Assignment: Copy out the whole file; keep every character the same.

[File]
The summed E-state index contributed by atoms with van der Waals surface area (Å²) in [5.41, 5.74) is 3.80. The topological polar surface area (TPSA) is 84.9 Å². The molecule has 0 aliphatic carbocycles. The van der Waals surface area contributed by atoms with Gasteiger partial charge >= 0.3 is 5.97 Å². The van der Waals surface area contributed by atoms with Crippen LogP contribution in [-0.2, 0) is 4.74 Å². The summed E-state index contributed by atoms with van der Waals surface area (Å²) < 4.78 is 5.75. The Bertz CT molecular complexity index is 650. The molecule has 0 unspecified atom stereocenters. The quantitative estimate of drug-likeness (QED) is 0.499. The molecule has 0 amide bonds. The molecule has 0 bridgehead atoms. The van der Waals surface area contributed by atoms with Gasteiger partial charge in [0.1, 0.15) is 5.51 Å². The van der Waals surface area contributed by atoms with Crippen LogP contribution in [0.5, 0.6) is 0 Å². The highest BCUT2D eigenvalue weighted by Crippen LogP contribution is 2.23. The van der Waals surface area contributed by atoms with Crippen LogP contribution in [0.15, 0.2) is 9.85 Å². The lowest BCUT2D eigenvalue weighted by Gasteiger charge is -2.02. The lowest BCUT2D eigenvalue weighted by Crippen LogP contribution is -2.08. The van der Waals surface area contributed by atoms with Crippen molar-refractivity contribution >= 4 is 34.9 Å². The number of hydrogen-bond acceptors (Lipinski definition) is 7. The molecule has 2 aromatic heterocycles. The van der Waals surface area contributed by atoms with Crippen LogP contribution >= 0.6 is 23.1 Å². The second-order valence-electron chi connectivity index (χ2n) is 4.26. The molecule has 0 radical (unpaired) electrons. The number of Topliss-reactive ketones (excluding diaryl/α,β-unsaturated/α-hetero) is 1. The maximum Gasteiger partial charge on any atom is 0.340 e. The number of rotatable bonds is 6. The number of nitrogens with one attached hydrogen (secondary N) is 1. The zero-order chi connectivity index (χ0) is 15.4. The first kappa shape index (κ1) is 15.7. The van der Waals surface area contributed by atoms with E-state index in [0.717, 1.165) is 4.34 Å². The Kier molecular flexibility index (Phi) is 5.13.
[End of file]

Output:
The summed E-state index contributed by atoms with van der Waals surface area (Å²) in [5.41, 5.74) is 3.80. The topological polar surface area (TPSA) is 84.9 Å². The molecule has 0 aliphatic carbocycles. The van der Waals surface area contributed by atoms with Gasteiger partial charge >= 0.3 is 5.97 Å². The van der Waals surface area contributed by atoms with Crippen LogP contribution in [-0.2, 0) is 4.74 Å². The summed E-state index contributed by atoms with van der Waals surface area (Å²) < 4.78 is 5.75. The Bertz CT molecular complexity index is 650. The molecule has 0 unspecified atom stereocenters. The quantitative estimate of drug-likeness (QED) is 0.499. The molecule has 0 amide bonds. The molecule has 0 bridgehead atoms. The van der Waals surface area contributed by atoms with Gasteiger partial charge in [0.1, 0.15) is 5.51 Å². The van der Waals surface area contributed by atoms with Crippen LogP contribution in [0.5, 0.6) is 0 Å². The highest BCUT2D eigenvalue weighted by Crippen LogP contribution is 2.23. The van der Waals surface area contributed by atoms with Crippen LogP contribution in [0.15, 0.2) is 9.85 Å². The lowest BCUT2D eigenvalue weighted by Gasteiger charge is -2.02. The lowest BCUT2D eigenvalue weighted by Crippen LogP contribution is -2.08. The van der Waals surface area contributed by atoms with Crippen molar-refractivity contribution >= 4 is 34.9 Å². The number of hydrogen-bond acceptors (Lipinski definition) is 7. The molecule has 2 aromatic heterocycles. The van der Waals surface area contributed by atoms with Crippen LogP contribution >= 0.6 is 23.1 Å². The second-order valence-electron chi connectivity index (χ2n) is 4.26. The molecule has 0 radical (unpaired) electrons. The number of Topliss-reactive ketones (excluding diaryl/α,β-unsaturated/α-hetero) is 1. The maximum Gasteiger partial charge on any atom is 0.340 e. The number of rotatable bonds is 6. The number of nitrogens with one attached hydrogen (secondary N) is 1. The zero-order chi connectivity index (χ0) is 15.4. The first kappa shape index (κ1) is 15.7. The van der Waals surface area contributed by atoms with E-state index in [0.717, 1.165) is 4.34 Å². The Kier molecular flexibility index (Phi) is 5.13.